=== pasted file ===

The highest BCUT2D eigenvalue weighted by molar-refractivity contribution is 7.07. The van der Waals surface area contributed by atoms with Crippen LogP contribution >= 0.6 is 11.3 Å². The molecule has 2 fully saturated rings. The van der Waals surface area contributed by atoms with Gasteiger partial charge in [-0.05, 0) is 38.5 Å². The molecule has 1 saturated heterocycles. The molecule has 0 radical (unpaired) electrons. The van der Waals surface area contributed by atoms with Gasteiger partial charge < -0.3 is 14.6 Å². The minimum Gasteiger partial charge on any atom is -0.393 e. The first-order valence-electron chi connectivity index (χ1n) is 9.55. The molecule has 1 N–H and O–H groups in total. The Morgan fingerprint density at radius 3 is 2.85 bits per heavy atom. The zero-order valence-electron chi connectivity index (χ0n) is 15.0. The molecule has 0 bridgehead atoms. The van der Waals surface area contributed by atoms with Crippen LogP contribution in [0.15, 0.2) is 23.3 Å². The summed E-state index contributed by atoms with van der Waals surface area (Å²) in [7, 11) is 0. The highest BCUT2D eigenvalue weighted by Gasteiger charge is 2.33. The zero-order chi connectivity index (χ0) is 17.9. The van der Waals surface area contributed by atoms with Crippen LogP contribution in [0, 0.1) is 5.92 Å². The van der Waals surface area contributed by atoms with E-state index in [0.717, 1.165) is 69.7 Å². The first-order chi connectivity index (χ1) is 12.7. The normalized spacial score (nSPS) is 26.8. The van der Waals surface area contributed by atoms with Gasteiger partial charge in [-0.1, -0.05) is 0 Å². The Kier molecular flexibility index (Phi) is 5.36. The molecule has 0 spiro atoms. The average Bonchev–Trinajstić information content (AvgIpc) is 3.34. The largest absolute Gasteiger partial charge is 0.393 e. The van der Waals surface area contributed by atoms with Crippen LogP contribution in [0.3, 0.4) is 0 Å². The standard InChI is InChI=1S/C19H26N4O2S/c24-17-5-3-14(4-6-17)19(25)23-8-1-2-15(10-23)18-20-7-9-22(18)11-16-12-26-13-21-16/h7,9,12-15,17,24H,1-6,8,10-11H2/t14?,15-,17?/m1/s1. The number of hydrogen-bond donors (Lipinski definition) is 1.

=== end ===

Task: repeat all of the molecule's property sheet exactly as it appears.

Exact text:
The highest BCUT2D eigenvalue weighted by molar-refractivity contribution is 7.07. The van der Waals surface area contributed by atoms with Crippen LogP contribution >= 0.6 is 11.3 Å². The molecule has 2 fully saturated rings. The van der Waals surface area contributed by atoms with Gasteiger partial charge in [-0.05, 0) is 38.5 Å². The molecule has 1 saturated heterocycles. The molecule has 0 radical (unpaired) electrons. The van der Waals surface area contributed by atoms with Gasteiger partial charge < -0.3 is 14.6 Å². The minimum Gasteiger partial charge on any atom is -0.393 e. The first-order valence-electron chi connectivity index (χ1n) is 9.55. The molecule has 1 N–H and O–H groups in total. The Morgan fingerprint density at radius 3 is 2.85 bits per heavy atom. The zero-order valence-electron chi connectivity index (χ0n) is 15.0. The molecule has 0 bridgehead atoms. The van der Waals surface area contributed by atoms with Crippen LogP contribution in [0.15, 0.2) is 23.3 Å². The summed E-state index contributed by atoms with van der Waals surface area (Å²) in [7, 11) is 0. The highest BCUT2D eigenvalue weighted by Gasteiger charge is 2.33. The zero-order chi connectivity index (χ0) is 17.9. The van der Waals surface area contributed by atoms with Crippen LogP contribution in [0, 0.1) is 5.92 Å². The van der Waals surface area contributed by atoms with E-state index in [0.717, 1.165) is 69.7 Å². The first-order chi connectivity index (χ1) is 12.7. The normalized spacial score (nSPS) is 26.8. The van der Waals surface area contributed by atoms with Gasteiger partial charge in [-0.1, -0.05) is 0 Å². The Kier molecular flexibility index (Phi) is 5.36. The molecule has 0 spiro atoms. The average Bonchev–Trinajstić information content (AvgIpc) is 3.34. The largest absolute Gasteiger partial charge is 0.393 e. The van der Waals surface area contributed by atoms with Crippen LogP contribution in [0.3, 0.4) is 0 Å². The standard InChI is InChI=1S/C19H26N4O2S/c24-17-5-3-14(4-6-17)19(25)23-8-1-2-15(10-23)18-20-7-9-22(18)11-16-12-26-13-21-16/h7,9,12-15,17,24H,1-6,8,10-11H2/t14?,15-,17?/m1/s1. The number of hydrogen-bond donors (Lipinski definition) is 1.